Sunday 29 September 2019

#BlogTour My Judy Garland Life by Susie Boyt

Today it's my turn on the BlogTour My Judy Garland Life by Susie Boyt. This book has been reissued and is being published in paperback by Virago Books this September.

This is certainly the year to do that, because June 2019 is the 50th anniversary of Judy Garland’s death, August 2019 is the 80th anniversary of The Wizard of Oz, and on October 4th 2019 the motion picture JUDY starring Renee Zellwegger and Jessie Buckley is set to be released in the UK
About the Author
Susie Boyt was born in London and educated at Camden School for Girls and Oxford University.  After a nerve-racking stint in a lingerie boutique and an alarming spell working in PR for Red Stripe lager and the Brixton Academy, she settled down to writing and is the author of six acclaimed novels including The Last Hope of Girls, which was short-listed for the John Llewellyn Rhys Prize, and Only Human, which was short-listed for the Mind Award. Of her last novel, Love & Fame  The Sunday Times said ‘she writes with such precision and wisdom about the human heart under duress that the novel is hard to resist.’

Susie wrote a much-loved weekly column about life and art for the Financial Times Weekend for fourteen years and still contributes regularly to their books and fashion pages.  Last year she edited The Turn of the Screw and Other Ghost Stories for Penguin Classics.  Susie is also a director at the Hampstead theatre in London and works part time for Cruse Bereavement Care.

She lives in London with her husband and two daughters. She is the daughter of the painter Lucian Freud and the great grand-daughter of the father of psychoanalysis, Sigmund Freud.

Follow @SusieBoyt on Twitter, on Goodreads,
Buy My Judy Garland Life

About the book
An irresistible mixture of memoir, biography, cultural analysis, experiment and hero-worship about one person's enduring fascination. This is for anyone who has ever nursed an obsession or held a candle to a star.

Judy Garland has been an important figure in Susie Boyt’s world since she was three years old; comforting, inspiring and, at times, disturbing her.  In this unique book Boyt travels deep into the underworld of hero-worship, reviewing through the prism of Judy our understanding of rescue, consolation, love, grief and fame.

Layering key episodes from Garland’s life with defining moments from her own, Boyt demands with insight and humour, what it means, exactly, to adore someone you don’t know. Need hero worship be a pursuit that’s low in status or can it be performed with pride and style? Are there similarities that lie at the heart of all fans? And what is the proper husbandry of a twenty first century obsession, anyway?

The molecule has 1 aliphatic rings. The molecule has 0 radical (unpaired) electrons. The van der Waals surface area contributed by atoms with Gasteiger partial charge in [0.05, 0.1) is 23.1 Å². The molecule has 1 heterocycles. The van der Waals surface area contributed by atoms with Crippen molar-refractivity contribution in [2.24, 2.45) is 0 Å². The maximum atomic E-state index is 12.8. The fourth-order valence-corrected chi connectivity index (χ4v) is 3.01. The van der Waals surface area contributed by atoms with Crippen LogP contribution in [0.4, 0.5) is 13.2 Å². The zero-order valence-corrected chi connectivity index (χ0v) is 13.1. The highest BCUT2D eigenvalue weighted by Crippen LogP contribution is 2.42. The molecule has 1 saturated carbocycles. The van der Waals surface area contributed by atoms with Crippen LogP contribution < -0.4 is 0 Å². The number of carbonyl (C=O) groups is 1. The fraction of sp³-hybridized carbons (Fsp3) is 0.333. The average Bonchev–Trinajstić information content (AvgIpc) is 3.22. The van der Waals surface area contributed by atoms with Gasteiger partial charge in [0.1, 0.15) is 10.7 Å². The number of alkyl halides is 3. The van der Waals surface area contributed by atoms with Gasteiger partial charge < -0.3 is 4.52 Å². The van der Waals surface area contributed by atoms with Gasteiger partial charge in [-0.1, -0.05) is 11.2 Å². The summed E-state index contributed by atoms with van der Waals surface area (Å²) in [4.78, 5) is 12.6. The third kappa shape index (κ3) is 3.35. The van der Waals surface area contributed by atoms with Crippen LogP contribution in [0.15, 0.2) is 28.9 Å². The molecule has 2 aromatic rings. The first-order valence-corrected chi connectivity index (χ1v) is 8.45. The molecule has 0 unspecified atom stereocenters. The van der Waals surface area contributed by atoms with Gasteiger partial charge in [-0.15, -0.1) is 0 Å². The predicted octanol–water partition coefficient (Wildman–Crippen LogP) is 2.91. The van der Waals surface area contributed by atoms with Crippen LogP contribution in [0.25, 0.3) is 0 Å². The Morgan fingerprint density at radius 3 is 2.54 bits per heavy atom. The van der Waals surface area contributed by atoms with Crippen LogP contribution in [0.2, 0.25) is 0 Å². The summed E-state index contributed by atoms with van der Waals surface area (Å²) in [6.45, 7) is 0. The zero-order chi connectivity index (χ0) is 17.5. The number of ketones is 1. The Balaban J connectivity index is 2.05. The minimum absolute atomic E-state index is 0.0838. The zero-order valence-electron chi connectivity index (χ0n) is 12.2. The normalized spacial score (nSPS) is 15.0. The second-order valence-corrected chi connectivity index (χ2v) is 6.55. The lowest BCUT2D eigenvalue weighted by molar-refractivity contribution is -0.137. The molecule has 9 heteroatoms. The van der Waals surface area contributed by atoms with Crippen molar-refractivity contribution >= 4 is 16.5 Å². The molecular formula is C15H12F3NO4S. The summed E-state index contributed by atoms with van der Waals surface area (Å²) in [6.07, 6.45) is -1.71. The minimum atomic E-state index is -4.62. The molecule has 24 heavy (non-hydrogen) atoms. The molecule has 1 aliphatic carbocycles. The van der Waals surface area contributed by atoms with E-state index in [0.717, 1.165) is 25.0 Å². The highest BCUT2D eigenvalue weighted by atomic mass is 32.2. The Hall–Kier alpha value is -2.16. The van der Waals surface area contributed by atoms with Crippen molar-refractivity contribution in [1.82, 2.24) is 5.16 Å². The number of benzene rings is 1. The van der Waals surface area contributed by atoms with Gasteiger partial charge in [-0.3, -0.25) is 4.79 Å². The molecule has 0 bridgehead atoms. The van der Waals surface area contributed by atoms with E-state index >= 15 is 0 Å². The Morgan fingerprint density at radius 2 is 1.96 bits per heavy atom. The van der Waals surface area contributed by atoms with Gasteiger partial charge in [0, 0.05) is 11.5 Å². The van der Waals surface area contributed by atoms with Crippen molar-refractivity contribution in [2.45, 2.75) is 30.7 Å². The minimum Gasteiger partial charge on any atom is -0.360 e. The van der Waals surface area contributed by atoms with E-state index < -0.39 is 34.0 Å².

I think what shines through the most is the total dedication and hero-worship, perhaps even to the point of seeing Garland in an overly positive light. That in itself is normal from a fan-based point of view. In a way it helps to shed a light on what life must have been like for this superstar.

Imagine the pressure of having to perform every time you are in a room with someone who expects you to be the all-singing and all-dancing Garland. There is no room for Frances Gumm to exist. That must have been terribly consuming and tiresome. Not that stars don't enjoy the adulation and attention, but everyone deserves a modicum of privacy and the space to be themselves.

There is this scene Boyt describes when Meyer more or less dumps Garland on a waitress. A bit like someone dropping their grandma off at a care home. Boyt talks about how Margaret must have felt. How lucky she was to be in the position to take care of Judy and how empty she must have felt when Judy was gone. The problem with that is the fact Boyt sees it purely from the view of an avid fan and not necessarily from Judy's. I can imagine Garland felt like some annoyance, a second rate has-been the world no longer cares about.

The author has created an interesting conversation on fandom and adoration of the famous by mere mortals. When does adoration become obsession? When does it cross the line between just simple admiration and veer into creepy behaviour? Does living in the public arena give complete strangers the right to know every detail of your life. Does it give them the right to judge, ridicule or perhaps just drool and fawn over them? My answer to that is a firm no it doesn't.

It's part homage, part memoir and above all it is a conversation about celebrity and the people who appreciate and adore their talent.

Buy My Judy Garland Life at Amazon Uk or go to Goodreads for any other retailer. Publisher: Virago; pub date 19 Sept. 2019. Buy at Amazon com.

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